The country was then praised by WHO for its “comprehensive approach” to contain the pandemic. Data from the health ministry showed a blueprint for Thailand’s COVID-19 vaccine access was approved in April 2020 by the National Vaccine Institute. 

Yet, it was not until Nov 27 that the first vaccine deal was signed. The contract was between the Thai health ministry and AstraZeneca. The delivery - which would be locally supplied by Siam Bioscience - was expected to start from mid-2021. 

Before the AstraZeneca vaccines were delivered from its Thai manufacturing facility, Thailand was hit by waves of outbreaks and rushed to procure millions of doses of vaccine from Sinovac to control the transmission. Medical professionals and frontline workers were the first group to receive the vaccine. 

However, data from the health ministry revealed more than 600 medical workers fully vaccinated with the Sinovac vaccine were infected by COVID-19 between April and July.

FILE PHOTO: People sleep under a bridge as they wait for a free coronavirus disease (COVID-19) test in Bangkok, Thailand July 11, 2021. REUTERS/Soe Zeya Tun

The incidents raised public concern about the choice of vaccines by the government. Some have criticised the government's continued procurement from the Chinese biopharmaceutical firm and demanded different types of vaccines to fight the Delta variant.

“There are better ones that should be used as options and they should be given out freely too. People shouldn’t have to pay for that,” said Chitapanya Kattiyangkorn, whose parents are admitted for COVID-19 treatments after waiting for hospital beds for almost two weeks.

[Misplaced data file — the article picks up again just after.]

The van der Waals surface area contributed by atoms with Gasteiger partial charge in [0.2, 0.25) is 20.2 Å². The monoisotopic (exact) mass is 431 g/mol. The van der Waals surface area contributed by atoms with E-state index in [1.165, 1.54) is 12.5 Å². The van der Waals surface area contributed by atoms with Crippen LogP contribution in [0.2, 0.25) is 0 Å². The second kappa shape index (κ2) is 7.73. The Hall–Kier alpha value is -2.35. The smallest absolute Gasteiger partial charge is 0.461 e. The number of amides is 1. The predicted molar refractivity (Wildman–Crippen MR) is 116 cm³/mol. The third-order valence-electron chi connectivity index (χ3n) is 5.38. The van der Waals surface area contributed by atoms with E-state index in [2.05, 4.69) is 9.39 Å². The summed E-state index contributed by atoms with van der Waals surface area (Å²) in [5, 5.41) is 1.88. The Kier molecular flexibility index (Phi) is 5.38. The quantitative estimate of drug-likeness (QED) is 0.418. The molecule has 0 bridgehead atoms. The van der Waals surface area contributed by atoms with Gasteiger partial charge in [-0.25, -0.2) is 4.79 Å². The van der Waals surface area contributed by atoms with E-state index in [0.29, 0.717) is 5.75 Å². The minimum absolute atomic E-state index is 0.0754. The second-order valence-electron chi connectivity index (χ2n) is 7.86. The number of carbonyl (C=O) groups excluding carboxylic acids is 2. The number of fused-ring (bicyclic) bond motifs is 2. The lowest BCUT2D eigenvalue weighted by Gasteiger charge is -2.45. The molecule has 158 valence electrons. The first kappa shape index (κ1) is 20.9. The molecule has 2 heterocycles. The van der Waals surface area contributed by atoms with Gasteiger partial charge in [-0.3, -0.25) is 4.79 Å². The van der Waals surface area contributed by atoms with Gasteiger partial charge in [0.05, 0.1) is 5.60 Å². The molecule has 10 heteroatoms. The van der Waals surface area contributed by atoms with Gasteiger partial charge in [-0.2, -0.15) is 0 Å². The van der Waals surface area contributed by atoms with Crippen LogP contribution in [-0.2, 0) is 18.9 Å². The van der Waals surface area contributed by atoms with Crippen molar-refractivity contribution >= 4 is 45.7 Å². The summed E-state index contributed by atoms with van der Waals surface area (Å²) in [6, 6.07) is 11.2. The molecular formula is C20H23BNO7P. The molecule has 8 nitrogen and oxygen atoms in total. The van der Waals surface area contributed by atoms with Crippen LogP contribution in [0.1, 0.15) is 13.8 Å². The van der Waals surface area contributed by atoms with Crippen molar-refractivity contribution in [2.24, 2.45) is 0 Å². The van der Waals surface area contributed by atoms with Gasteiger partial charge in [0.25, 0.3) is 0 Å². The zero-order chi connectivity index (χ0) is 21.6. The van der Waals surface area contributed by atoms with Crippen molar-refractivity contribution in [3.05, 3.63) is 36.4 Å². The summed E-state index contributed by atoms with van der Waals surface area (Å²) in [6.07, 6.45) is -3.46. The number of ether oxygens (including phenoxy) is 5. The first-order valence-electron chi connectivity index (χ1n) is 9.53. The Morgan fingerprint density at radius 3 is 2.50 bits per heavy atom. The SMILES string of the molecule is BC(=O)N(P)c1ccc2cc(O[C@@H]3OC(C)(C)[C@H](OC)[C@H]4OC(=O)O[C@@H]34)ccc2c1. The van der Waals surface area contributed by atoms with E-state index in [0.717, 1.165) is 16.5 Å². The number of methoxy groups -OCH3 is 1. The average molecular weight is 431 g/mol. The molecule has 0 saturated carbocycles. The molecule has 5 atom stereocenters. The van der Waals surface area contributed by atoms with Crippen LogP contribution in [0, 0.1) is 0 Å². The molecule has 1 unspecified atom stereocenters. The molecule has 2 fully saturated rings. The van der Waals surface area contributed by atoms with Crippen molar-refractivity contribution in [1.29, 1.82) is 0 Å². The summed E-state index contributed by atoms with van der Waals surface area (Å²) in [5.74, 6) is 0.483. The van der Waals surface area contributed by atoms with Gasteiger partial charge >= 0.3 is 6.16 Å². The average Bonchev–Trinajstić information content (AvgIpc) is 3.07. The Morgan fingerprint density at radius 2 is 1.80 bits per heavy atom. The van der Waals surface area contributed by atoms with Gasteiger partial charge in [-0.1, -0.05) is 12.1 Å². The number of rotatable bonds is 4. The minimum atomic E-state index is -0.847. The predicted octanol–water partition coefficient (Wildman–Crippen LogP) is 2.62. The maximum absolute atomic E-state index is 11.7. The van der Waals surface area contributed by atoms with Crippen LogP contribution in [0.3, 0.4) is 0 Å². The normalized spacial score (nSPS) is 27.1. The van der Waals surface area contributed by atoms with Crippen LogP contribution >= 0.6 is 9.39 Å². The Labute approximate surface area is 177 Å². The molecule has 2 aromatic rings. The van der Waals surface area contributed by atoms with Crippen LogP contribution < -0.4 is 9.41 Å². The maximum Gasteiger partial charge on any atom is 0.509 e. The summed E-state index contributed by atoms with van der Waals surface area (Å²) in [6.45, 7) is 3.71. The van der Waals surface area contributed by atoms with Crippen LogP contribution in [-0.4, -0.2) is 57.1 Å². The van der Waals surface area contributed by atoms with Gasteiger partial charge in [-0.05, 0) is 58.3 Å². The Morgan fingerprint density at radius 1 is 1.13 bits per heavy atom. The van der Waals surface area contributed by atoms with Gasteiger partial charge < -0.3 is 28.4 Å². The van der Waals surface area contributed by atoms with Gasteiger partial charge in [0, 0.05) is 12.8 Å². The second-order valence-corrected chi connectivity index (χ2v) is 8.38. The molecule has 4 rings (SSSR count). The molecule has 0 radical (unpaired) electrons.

His mother was infected after her vaccination appointment was postponed last month while his father - who suffers from paralysis and diabetes - tested positive after receiving his first dose of the AstraZeneca vaccine. 

“His condition isn’t so good,” Mr Chitapanya said. “He’s in the ICU at the moment, on a ventilator.”

READ: People jabbed with Sinovac COVID-19 vaccine to get AstraZeneca as second dose, says Thailand health ministry

READ: Uneven distribution, bureaucracy hamper Indonesia's COVID-19 national vaccination efforts

On Jul 12, Thailand approved cross-vaccination to increase public immunity against the coronavirus variants, with Sinovac being the first dose and AstraZeneca the second. 

It also decided to give medical personnel and frontline health workers a third shot of COVID-19 vaccine from AstraZeneca or Pfizer to boost their immunity.

Looking at Thailand’s management of COVID-19 vaccines, Bussabong Wisetpholchai from the Society and Health Institute, which is under the Public Health Ministry, pointed to poor planning and complacency as a result of a long period of zero domestic transmission last year. 

“At that time, we lived with the number zero. We nourished it. We celebrated our victory too loudly. Did we celebrate the victory with arrogance, so much so that we didn’t imagine what could happen?” she said.

Ms Bussabong - a professional registered nurse - currently volunteers to help COVID-19 patients in home isolation. She told CNA the number of such patients is high and medical equipment required for monitoring the symptoms is insufficient.

Despite having only received her first dose of the AstraZeneca vaccine, Ms Bussabong continues to work on the frontline along with hundreds of other health volunteers to provide as much assistance as possible to COVID-19 patients who cannot access public healthcare.

“The situation is unbearable. Who would be able to stand reports of the elderly dying at home,” she said. 

“Humans should not face anything like this. We’re all humans and after all, we have a duty to save other humans’ lives.”


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Source: CNA/pp